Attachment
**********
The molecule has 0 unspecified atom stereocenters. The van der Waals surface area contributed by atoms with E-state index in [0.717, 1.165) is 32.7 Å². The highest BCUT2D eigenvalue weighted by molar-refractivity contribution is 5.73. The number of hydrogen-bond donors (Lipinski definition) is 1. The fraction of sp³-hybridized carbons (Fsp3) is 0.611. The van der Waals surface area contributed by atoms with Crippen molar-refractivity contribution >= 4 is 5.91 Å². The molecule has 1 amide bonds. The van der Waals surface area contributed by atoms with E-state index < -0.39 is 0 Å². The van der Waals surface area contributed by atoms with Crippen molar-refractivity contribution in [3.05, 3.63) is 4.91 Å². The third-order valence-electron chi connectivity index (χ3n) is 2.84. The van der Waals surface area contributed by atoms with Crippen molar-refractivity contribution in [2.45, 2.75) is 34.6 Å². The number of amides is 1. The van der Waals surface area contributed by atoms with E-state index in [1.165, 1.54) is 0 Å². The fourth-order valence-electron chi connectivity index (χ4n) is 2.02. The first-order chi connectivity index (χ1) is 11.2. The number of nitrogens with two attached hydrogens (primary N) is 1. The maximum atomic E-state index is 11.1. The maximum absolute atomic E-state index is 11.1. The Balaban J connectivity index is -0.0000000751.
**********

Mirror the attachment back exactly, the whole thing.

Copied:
The molecule has 0 unspecified atom stereocenters. The van der Waals surface area contributed by atoms with E-state index in [0.717, 1.165) is 32.7 Å². The highest BCUT2D eigenvalue weighted by molar-refractivity contribution is 5.73. The number of hydrogen-bond donors (Lipinski definition) is 1. The fraction of sp³-hybridized carbons (Fsp3) is 0.611. The van der Waals surface area contributed by atoms with Crippen molar-refractivity contribution >= 4 is 5.91 Å². The molecule has 1 amide bonds. The van der Waals surface area contributed by atoms with E-state index < -0.39 is 0 Å². The van der Waals surface area contributed by atoms with Crippen molar-refractivity contribution in [3.05, 3.63) is 4.91 Å². The third-order valence-electron chi connectivity index (χ3n) is 2.84. The van der Waals surface area contributed by atoms with Crippen molar-refractivity contribution in [2.45, 2.75) is 34.6 Å². The number of amides is 1. The van der Waals surface area contributed by atoms with E-state index in [1.165, 1.54) is 0 Å². The fourth-order valence-electron chi connectivity index (χ4n) is 2.02. The first-order chi connectivity index (χ1) is 11.2. The number of nitrogens with two attached hydrogens (primary N) is 1. The maximum atomic E-state index is 11.1. The maximum absolute atomic E-state index is 11.1. The Balaban J connectivity index is -0.0000000751.